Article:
The nest is a shallow scrape on the ground lined with vegetation, into which typically four eggs are laid and incubated by the male and female parents. Chicks are precocial, however are brooded during early development. They start to fly at approximately three weeks of age. The majority of brood care is provided by the male, as the female deserts the brood and often leaves the breeding area.

The call is a typical sandpiper "peep", and the display song a harsh trill.

The dunlin is one of the species to which the Agreement on the Conservation of African-Eurasian Migratory Waterbirds (AEWA) applies.

Apparent hybrids between this species and the white-rumped sandpiper as well as with the purple sandpiper have been reported from the Atlantic coasts of North America[4][5] and Europe,[6] respectively.


The dunlin is highly gregarious in winter, sometimes forming large flocks on coastal mudflats or sandy beaches. Large numbers can often be seen swirling in synchronized flight on stop-overs during migration or on their winter habitat.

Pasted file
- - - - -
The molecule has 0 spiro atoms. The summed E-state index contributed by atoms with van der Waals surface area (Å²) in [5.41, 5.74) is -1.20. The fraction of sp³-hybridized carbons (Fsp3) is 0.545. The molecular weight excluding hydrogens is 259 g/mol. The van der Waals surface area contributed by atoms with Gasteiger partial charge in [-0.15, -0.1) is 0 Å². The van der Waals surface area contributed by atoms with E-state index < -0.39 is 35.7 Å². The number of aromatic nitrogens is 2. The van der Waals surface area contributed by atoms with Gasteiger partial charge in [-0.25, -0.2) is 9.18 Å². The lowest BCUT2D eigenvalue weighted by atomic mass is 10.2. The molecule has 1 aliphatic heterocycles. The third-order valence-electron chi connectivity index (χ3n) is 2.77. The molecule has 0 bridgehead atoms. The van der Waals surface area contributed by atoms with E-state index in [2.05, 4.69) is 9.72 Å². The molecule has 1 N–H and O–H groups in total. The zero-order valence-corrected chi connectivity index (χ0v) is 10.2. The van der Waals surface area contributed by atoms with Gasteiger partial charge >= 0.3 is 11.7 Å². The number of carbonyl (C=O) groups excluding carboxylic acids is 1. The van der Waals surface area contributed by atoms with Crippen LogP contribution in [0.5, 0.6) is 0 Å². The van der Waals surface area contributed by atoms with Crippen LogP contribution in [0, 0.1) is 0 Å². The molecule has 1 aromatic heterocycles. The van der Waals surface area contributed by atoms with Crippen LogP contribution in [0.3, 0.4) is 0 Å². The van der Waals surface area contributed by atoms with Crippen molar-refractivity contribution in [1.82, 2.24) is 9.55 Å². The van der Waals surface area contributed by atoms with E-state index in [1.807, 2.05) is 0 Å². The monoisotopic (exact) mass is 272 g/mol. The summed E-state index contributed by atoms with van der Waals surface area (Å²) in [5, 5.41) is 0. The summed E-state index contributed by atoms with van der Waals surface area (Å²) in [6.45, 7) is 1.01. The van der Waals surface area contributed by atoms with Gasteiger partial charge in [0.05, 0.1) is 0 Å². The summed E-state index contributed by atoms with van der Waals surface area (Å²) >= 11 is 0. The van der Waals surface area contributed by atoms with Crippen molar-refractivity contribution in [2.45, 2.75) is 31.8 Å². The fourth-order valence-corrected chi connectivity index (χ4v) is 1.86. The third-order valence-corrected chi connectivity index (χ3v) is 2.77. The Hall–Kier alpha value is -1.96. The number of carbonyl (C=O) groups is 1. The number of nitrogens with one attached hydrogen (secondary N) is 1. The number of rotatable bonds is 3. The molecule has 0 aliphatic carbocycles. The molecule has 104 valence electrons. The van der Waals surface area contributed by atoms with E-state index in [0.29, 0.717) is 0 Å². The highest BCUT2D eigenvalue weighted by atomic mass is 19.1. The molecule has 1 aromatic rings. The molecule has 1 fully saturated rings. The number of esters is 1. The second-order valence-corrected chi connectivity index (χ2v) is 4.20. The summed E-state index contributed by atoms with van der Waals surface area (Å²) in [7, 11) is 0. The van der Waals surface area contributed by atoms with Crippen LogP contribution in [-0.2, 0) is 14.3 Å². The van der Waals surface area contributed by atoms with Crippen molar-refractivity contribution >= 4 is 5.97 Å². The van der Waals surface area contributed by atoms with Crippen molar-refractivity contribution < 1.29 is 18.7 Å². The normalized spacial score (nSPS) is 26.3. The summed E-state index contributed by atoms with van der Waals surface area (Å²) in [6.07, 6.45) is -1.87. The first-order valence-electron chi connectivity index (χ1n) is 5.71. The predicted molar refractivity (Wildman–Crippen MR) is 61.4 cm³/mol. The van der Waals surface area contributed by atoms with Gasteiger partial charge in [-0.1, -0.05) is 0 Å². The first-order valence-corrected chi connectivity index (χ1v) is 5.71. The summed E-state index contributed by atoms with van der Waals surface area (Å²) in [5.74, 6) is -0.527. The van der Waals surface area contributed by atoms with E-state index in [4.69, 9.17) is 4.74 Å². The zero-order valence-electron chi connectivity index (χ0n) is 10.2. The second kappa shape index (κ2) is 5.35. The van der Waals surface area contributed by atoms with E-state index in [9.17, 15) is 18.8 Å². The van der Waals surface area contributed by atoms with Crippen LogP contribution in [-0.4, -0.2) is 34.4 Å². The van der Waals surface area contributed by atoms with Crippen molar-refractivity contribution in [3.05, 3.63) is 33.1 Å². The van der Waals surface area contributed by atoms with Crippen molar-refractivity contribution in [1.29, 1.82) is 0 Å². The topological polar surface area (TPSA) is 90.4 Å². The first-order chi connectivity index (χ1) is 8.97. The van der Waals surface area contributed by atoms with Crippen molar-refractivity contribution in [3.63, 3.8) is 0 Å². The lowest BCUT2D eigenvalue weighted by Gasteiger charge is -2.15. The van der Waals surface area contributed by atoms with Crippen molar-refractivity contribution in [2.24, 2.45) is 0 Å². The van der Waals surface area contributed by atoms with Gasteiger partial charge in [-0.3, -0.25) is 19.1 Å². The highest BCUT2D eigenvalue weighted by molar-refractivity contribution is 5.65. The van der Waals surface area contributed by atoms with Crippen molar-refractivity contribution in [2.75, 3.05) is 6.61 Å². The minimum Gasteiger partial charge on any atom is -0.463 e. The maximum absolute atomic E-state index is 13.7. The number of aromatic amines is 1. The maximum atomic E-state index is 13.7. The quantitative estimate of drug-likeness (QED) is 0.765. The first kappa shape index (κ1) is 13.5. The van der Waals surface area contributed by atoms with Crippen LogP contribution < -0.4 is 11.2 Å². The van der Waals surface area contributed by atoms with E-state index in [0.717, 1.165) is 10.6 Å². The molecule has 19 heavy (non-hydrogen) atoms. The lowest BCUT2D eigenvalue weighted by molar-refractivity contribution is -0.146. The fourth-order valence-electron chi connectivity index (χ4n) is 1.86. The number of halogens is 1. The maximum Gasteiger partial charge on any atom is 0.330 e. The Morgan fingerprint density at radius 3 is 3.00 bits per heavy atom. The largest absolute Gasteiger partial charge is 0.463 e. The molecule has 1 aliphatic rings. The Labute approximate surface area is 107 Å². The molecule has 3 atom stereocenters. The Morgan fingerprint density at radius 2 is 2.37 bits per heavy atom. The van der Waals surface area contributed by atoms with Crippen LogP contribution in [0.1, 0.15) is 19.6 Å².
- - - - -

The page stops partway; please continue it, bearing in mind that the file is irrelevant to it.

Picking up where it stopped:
This bird is one of the most common waders throughout its breeding and wintering ranges, and it is the species with which other waders tend to be compared. At 17–21 cm (6.7–8.3 in) length and with a 32–36 cm (13–14 in) wingspan, it is similar in size to a common starling, but stouter, with a thicker bill.

The dunlin moves along the coastal mudflat beaches it prefers with a characteristic "sewing machine" feeding action, methodically picking small food items. Insects form the main part of the dunlin's diet on the nesting grounds; it eats molluscs, worms and crustaceans in coastal areas.

On the East coast of England
Calidris alpina. Ystad/Sweden 2015.

Dunlin are small migratory waders, however they show strong philopatry with individuals of the Southern Dunlin (Calidris alpina schinzii) in Sweden and Finland returning to, or very close to, their natal patches. Habitat fragmentation has reduced the availability of habitat patches to these birds through reducing patch size and increasing patch isolation. This reduced connectivity between patches has reduced the movements of Dunlin leaving them more susceptible to inbreeding in these locations. Future management for the conservation of Southern Dunlin should include increasing the connectivity between habitat patches.[7]